- McDermott:A Life in Philosophy
John J. McDermott was born on 5 January 1932, in Richmond Hill, Queens, New York City, and died on 30 September 2018, in College Station, Texas.
McDermott received his undergraduate education at St. Francis College in Brooklyn, graduating cum laude in philosophy in January 1953. His graduate study in philosophy was at Fordham University in the Bronx, from which he received his MA in June 1954 and his PhD "with great distinction" in January 1959. His dissertation—"Experience Is Pedagogical: The Genesis and Essence of the American Nineteenth Century Notion of Experience"—was completed under the guidance of his doctoral advisor Robert Channon Pollock. In 1964–65, McDermott held a postdoctoral fellowship in American Studies at the Union Theological Graduate School.
McDermott's teaching experience in higher education began in 1954 at St. Francis College. In 1956, he joined the philosophy faculty of Queens College, City University of New York, where he taught until June 1977. Later that year, he moved to Texas A&M University (TAMU), where he was still teaching at the time of his death. At TAMU, McDermott was University Distinguished Professor of Philosophy and Humanities in Medicine, Regents Professor, and Presidential Professor of Teaching Excellence. Throughout his career, he also served on numerous departmental, college, and university committees. He received an E. Harris Harbison National Award for Gifted Teaching from the Danforth Foundation in 1969; and an LL.D., honoris causa, from the University of Hartford in 1970. He held additional teaching positions at Fordham University, Manhattanville College, the University of San Francisco, Russell Sage College, and Stony Brook University.
McDermott also worked closely with such academic associations as the Society for the Advancement of American Philosophy, of which he was a cofounder; the American Montessori Society; the American Council of Learned Societies; the National Humanities Faculty; and the American Philosophical Association. [End Page 90]
McDermott's major publications were The Writings of William James: A Comprehensive Edition (1967); The Basic Writings of Josiah Royce (1969; 2 vols.); The Philosophy of John Dewey (1973; 2 vols.); The Culture of Experience: Philosophical Essays in the American Grain (1976); A Cultural Introduction to Philosophy: Vol. 1—From Antiquity to Descartes (1985); Streams of Experience: Reflections on the History and Philosophy of American Culture (1987); and The Drama of Possibility: Experience as Philosophy of Culture, edited by Douglas R. Anderson (2007). Two further volumes were planned but never completed: "A Cultural Introduction to Philosophy: Vol. 2—From Descartes to the Twentieth Century," and "A Cultural Introduction to American Philosophy." McDermott was a co-founder and advisory editor of the nineteen-volume edition of The Works of William James (1975–88); and the general editor of The Correspondence of William James (1992–2004; 12 vols.). A volume of essays exploring McDermott's ideas and importance appeared in 2006: Experience as Philosophy: On the Work of John J. McDermott (edited by James Campbell and Richard E. Hart). This volume also contains a complete bibliography of McDermott's writings up to that point.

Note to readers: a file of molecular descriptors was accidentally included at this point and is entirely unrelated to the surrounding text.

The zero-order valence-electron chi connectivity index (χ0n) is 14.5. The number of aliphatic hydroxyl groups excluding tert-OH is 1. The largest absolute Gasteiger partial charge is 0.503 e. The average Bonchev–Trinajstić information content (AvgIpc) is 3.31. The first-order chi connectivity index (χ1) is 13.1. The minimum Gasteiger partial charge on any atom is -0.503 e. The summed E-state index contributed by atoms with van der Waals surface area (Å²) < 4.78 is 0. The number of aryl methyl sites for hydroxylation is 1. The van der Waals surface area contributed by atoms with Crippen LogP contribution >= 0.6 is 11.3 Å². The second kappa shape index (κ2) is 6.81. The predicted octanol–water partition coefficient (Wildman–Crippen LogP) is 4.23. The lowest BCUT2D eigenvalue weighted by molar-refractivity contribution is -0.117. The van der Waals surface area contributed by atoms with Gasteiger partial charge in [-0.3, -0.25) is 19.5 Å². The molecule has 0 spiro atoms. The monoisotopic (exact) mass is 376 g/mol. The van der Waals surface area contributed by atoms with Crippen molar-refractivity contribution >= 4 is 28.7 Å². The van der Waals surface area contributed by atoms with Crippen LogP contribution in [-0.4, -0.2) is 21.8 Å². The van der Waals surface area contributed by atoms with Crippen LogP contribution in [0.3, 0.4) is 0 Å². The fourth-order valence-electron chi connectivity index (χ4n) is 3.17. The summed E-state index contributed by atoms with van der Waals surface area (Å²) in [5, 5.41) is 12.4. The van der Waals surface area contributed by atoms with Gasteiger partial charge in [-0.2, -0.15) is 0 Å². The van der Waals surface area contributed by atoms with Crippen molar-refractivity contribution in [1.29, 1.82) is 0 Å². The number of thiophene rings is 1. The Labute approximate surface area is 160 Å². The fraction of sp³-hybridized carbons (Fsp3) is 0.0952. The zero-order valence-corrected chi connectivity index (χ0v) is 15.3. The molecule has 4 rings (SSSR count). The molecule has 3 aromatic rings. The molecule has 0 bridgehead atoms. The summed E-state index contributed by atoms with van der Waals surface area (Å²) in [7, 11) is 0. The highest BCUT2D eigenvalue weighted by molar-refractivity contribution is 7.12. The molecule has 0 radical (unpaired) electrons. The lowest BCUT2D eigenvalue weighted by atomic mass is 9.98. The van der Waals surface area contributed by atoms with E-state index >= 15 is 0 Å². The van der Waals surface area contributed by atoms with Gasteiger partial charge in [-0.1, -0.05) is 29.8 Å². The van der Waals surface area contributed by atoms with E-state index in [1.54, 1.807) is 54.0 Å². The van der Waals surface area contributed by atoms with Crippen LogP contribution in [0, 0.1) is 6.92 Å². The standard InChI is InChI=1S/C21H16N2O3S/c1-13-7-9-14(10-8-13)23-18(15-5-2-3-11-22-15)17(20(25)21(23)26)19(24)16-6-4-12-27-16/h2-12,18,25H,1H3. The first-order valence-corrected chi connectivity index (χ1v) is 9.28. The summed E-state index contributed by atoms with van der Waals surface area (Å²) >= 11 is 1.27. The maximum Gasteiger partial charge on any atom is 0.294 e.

Those are the cold facts of the career of John McDermott, but they tell us little of his presence, his personality, his soul. This vital information was gained most easily via his direct pedagogy—in his classrooms for the truly blessed, in occasional lecture halls for the less fortunate. Most people who have become familiar with his message have done so indirectly, although still very profitably, through his work as a prolific and wide-ranging writer. Those who will learn of his work in the future similarly must do so through his written work.
In any number of places, McDermott articulated aspects of his philosophical vision for us, but I would suggest beginning with his 2006 essay "Afterword: You Are Really Able" (in Experience as Philosophy: On the Work of John McDermott, edited by James Campbell and Richard E. Hart, Fordham UP, 2006, pp. 237–71). This essay was his response to a conference at which nine of his colleagues and students offered papers on aspects of his thought. In this essay, in addition to his direct response to those papers, McDermott lays out in careful detail four "working philosophical assumptions...